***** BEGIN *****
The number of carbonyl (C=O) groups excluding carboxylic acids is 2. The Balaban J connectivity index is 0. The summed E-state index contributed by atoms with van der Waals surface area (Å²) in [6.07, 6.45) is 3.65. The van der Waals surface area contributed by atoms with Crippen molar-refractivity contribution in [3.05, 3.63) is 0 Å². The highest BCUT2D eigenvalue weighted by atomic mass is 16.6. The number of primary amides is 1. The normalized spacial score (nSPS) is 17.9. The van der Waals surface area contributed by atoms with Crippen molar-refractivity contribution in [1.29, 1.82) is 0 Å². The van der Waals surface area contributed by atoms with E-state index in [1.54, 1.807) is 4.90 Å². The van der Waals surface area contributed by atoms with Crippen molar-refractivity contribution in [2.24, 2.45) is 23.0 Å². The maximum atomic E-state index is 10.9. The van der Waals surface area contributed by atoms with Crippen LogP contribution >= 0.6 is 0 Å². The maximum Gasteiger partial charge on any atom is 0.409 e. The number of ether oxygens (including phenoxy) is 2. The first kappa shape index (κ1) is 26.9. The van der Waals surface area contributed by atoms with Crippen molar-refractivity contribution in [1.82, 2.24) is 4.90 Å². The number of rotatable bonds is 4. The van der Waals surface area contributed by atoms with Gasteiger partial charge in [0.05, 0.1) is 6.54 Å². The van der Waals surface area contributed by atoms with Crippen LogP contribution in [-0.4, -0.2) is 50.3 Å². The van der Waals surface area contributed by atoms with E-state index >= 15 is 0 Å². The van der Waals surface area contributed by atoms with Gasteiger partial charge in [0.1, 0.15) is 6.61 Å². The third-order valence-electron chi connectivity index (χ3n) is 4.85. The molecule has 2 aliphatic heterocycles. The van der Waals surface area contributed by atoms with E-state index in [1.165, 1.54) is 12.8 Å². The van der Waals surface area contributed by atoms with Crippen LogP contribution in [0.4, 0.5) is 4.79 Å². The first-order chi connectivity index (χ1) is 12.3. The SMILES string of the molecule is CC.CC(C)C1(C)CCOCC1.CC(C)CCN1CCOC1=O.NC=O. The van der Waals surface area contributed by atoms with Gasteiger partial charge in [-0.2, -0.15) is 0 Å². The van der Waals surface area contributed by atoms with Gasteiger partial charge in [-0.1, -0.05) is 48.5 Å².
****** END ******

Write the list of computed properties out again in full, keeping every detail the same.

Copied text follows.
The number of carbonyl (C=O) groups excluding carboxylic acids is 2. The Balaban J connectivity index is 0. The summed E-state index contributed by atoms with van der Waals surface area (Å²) in [6.07, 6.45) is 3.65. The van der Waals surface area contributed by atoms with Crippen molar-refractivity contribution in [3.05, 3.63) is 0 Å². The highest BCUT2D eigenvalue weighted by atomic mass is 16.6. The number of primary amides is 1. The normalized spacial score (nSPS) is 17.9. The van der Waals surface area contributed by atoms with Crippen molar-refractivity contribution in [1.29, 1.82) is 0 Å². The van der Waals surface area contributed by atoms with E-state index in [1.54, 1.807) is 4.90 Å². The van der Waals surface area contributed by atoms with Crippen molar-refractivity contribution in [2.24, 2.45) is 23.0 Å². The maximum atomic E-state index is 10.9. The van der Waals surface area contributed by atoms with Crippen LogP contribution >= 0.6 is 0 Å². The maximum Gasteiger partial charge on any atom is 0.409 e. The number of ether oxygens (including phenoxy) is 2. The first kappa shape index (κ1) is 26.9. The van der Waals surface area contributed by atoms with Crippen molar-refractivity contribution in [1.82, 2.24) is 4.90 Å². The number of rotatable bonds is 4. The van der Waals surface area contributed by atoms with Gasteiger partial charge in [0.05, 0.1) is 6.54 Å². The van der Waals surface area contributed by atoms with Crippen LogP contribution in [-0.4, -0.2) is 50.3 Å². The van der Waals surface area contributed by atoms with E-state index >= 15 is 0 Å². The van der Waals surface area contributed by atoms with Gasteiger partial charge in [0.1, 0.15) is 6.61 Å². The third-order valence-electron chi connectivity index (χ3n) is 4.85. The molecule has 2 aliphatic heterocycles. The van der Waals surface area contributed by atoms with E-state index in [1.165, 1.54) is 12.8 Å². The van der Waals surface area contributed by atoms with Crippen LogP contribution in [0.4, 0.5) is 4.79 Å². The first-order chi connectivity index (χ1) is 12.3. The SMILES string of the molecule is CC.CC(C)C1(C)CCOCC1.CC(C)CCN1CCOC1=O.NC=O. The van der Waals surface area contributed by atoms with Gasteiger partial charge in [-0.2, -0.15) is 0 Å². The van der Waals surface area contributed by atoms with Gasteiger partial charge in [-0.1, -0.05) is 48.5 Å².